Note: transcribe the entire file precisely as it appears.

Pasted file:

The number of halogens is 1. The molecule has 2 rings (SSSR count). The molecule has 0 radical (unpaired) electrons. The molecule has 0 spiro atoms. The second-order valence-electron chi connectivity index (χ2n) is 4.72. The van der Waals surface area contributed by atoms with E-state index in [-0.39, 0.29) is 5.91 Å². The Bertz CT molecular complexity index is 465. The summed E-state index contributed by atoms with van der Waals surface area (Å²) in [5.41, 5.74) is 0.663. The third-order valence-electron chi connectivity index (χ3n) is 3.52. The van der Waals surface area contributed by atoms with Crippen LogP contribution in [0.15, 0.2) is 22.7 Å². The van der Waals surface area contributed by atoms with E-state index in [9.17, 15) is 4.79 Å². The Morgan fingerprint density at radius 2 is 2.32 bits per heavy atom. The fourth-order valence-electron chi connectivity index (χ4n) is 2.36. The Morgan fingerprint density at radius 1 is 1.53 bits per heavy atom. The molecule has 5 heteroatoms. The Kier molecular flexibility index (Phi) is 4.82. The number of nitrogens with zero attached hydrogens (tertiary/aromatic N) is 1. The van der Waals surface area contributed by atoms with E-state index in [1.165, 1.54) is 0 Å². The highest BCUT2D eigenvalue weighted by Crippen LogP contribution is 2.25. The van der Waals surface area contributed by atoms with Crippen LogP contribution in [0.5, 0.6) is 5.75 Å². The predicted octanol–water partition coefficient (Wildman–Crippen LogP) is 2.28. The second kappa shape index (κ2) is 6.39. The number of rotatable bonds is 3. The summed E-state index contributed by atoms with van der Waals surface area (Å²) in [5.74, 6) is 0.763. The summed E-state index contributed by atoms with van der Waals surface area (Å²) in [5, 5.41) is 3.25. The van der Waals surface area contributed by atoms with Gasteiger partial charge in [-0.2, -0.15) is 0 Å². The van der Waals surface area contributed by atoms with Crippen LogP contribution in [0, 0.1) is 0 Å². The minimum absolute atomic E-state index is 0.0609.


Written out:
The number of halogens is 1. The molecule has 2 rings (SSSR count). The molecule has 0 radical (unpaired) electrons. The molecule has 0 spiro atoms. The second-order valence-electron chi connectivity index (χ2n) is 4.72. The van der Waals surface area contributed by atoms with E-state index in [-0.39, 0.29) is 5.91 Å². The Bertz CT molecular complexity index is 465. The summed E-state index contributed by atoms with van der Waals surface area (Å²) in [5.41, 5.74) is 0.663. The third-order valence-electron chi connectivity index (χ3n) is 3.52. The van der Waals surface area contributed by atoms with Crippen LogP contribution in [0.15, 0.2) is 22.7 Å². The van der Waals surface area contributed by atoms with E-state index in [9.17, 15) is 4.79 Å². The Morgan fingerprint density at radius 2 is 2.32 bits per heavy atom. The fourth-order valence-electron chi connectivity index (χ4n) is 2.36. The Morgan fingerprint density at radius 1 is 1.53 bits per heavy atom. The molecule has 5 heteroatoms. The Kier molecular flexibility index (Phi) is 4.82. The number of nitrogens with zero attached hydrogens (tertiary/aromatic N) is 1. The van der Waals surface area contributed by atoms with E-state index in [1.165, 1.54) is 0 Å². The highest BCUT2D eigenvalue weighted by Crippen LogP contribution is 2.25. The van der Waals surface area contributed by atoms with Crippen LogP contribution in [0.5, 0.6) is 5.75 Å². The predicted octanol–water partition coefficient (Wildman–Crippen LogP) is 2.28. The second kappa shape index (κ2) is 6.39. The number of rotatable bonds is 3. The summed E-state index contributed by atoms with van der Waals surface area (Å²) in [5.74, 6) is 0.763. The summed E-state index contributed by atoms with van der Waals surface area (Å²) in [5, 5.41) is 3.25. The van der Waals surface area contributed by atoms with Gasteiger partial charge in [-0.2, -0.15) is 0 Å². The van der Waals surface area contributed by atoms with Crippen LogP contribution in [0, 0.1) is 0 Å². The minimum absolute atomic E-state index is 0.0609.